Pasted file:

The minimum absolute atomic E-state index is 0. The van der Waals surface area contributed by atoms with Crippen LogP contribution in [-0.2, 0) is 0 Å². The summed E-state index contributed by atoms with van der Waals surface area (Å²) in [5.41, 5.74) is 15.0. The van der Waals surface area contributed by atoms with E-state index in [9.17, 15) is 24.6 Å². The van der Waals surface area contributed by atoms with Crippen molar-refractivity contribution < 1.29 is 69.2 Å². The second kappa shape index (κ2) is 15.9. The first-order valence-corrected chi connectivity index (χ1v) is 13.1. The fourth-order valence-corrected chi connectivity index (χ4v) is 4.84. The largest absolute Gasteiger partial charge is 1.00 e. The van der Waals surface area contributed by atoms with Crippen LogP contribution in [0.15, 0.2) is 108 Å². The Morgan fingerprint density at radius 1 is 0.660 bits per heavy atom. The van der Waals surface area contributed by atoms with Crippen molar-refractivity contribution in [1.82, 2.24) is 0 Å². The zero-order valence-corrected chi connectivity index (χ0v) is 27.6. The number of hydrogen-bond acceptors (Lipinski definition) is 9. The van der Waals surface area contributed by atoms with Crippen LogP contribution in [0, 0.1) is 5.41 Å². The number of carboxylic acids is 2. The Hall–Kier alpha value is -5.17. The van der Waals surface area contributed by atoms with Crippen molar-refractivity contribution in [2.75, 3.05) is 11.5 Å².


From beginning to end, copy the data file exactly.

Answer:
The minimum absolute atomic E-state index is 0. The van der Waals surface area contributed by atoms with Crippen LogP contribution in [-0.2, 0) is 0 Å². The summed E-state index contributed by atoms with van der Waals surface area (Å²) in [5.41, 5.74) is 15.0. The van der Waals surface area contributed by atoms with E-state index in [9.17, 15) is 24.6 Å². The van der Waals surface area contributed by atoms with Crippen molar-refractivity contribution < 1.29 is 69.2 Å². The second kappa shape index (κ2) is 15.9. The first-order valence-corrected chi connectivity index (χ1v) is 13.1. The fourth-order valence-corrected chi connectivity index (χ4v) is 4.84. The largest absolute Gasteiger partial charge is 1.00 e. The van der Waals surface area contributed by atoms with Crippen LogP contribution in [0.15, 0.2) is 108 Å². The Morgan fingerprint density at radius 1 is 0.660 bits per heavy atom. The van der Waals surface area contributed by atoms with Crippen molar-refractivity contribution in [1.82, 2.24) is 0 Å². The zero-order valence-corrected chi connectivity index (χ0v) is 27.6. The number of hydrogen-bond acceptors (Lipinski definition) is 9. The van der Waals surface area contributed by atoms with Crippen LogP contribution in [0, 0.1) is 5.41 Å². The number of carboxylic acids is 2. The Hall–Kier alpha value is -5.17. The van der Waals surface area contributed by atoms with Crippen molar-refractivity contribution in [2.75, 3.05) is 11.5 Å².